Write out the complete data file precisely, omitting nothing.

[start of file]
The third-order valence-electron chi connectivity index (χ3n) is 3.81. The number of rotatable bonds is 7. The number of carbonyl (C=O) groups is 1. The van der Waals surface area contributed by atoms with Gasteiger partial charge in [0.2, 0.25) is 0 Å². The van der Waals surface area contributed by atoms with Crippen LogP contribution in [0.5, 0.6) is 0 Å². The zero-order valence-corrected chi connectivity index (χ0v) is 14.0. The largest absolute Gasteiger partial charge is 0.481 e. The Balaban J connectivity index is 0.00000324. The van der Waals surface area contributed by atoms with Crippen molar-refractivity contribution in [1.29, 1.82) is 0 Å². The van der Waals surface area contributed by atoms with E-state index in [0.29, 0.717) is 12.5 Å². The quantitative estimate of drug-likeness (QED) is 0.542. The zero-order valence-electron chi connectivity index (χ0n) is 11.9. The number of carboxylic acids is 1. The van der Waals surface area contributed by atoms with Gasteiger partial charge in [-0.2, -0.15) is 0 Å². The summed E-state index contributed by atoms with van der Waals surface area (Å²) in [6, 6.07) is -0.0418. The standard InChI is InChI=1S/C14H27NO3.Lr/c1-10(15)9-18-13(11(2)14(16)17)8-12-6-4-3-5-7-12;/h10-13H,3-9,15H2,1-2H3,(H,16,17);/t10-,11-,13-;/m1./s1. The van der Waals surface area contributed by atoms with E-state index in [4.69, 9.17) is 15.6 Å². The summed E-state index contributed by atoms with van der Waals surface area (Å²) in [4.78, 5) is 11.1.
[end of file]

The third-order valence-electron chi connectivity index (χ3n) is 3.81. The number of rotatable bonds is 7. The number of carbonyl (C=O) groups is 1. The van der Waals surface area contributed by atoms with Gasteiger partial charge in [0.2, 0.25) is 0 Å². The van der Waals surface area contributed by atoms with Crippen LogP contribution in [0.5, 0.6) is 0 Å². The zero-order valence-corrected chi connectivity index (χ0v) is 14.0. The largest absolute Gasteiger partial charge is 0.481 e. The Balaban J connectivity index is 0.00000324. The van der Waals surface area contributed by atoms with Crippen molar-refractivity contribution in [1.29, 1.82) is 0 Å². The van der Waals surface area contributed by atoms with E-state index in [0.29, 0.717) is 12.5 Å². The quantitative estimate of drug-likeness (QED) is 0.542. The zero-order valence-electron chi connectivity index (χ0n) is 11.9. The number of carboxylic acids is 1. The van der Waals surface area contributed by atoms with Gasteiger partial charge in [-0.2, -0.15) is 0 Å². The summed E-state index contributed by atoms with van der Waals surface area (Å²) in [6, 6.07) is -0.0418. The standard InChI is InChI=1S/C14H27NO3.Lr/c1-10(15)9-18-13(11(2)14(16)17)8-12-6-4-3-5-7-12;/h10-13H,3-9,15H2,1-2H3,(H,16,17);/t10-,11-,13-;/m1./s1. The van der Waals surface area contributed by atoms with E-state index in [4.69, 9.17) is 15.6 Å². The summed E-state index contributed by atoms with van der Waals surface area (Å²) in [4.78, 5) is 11.1.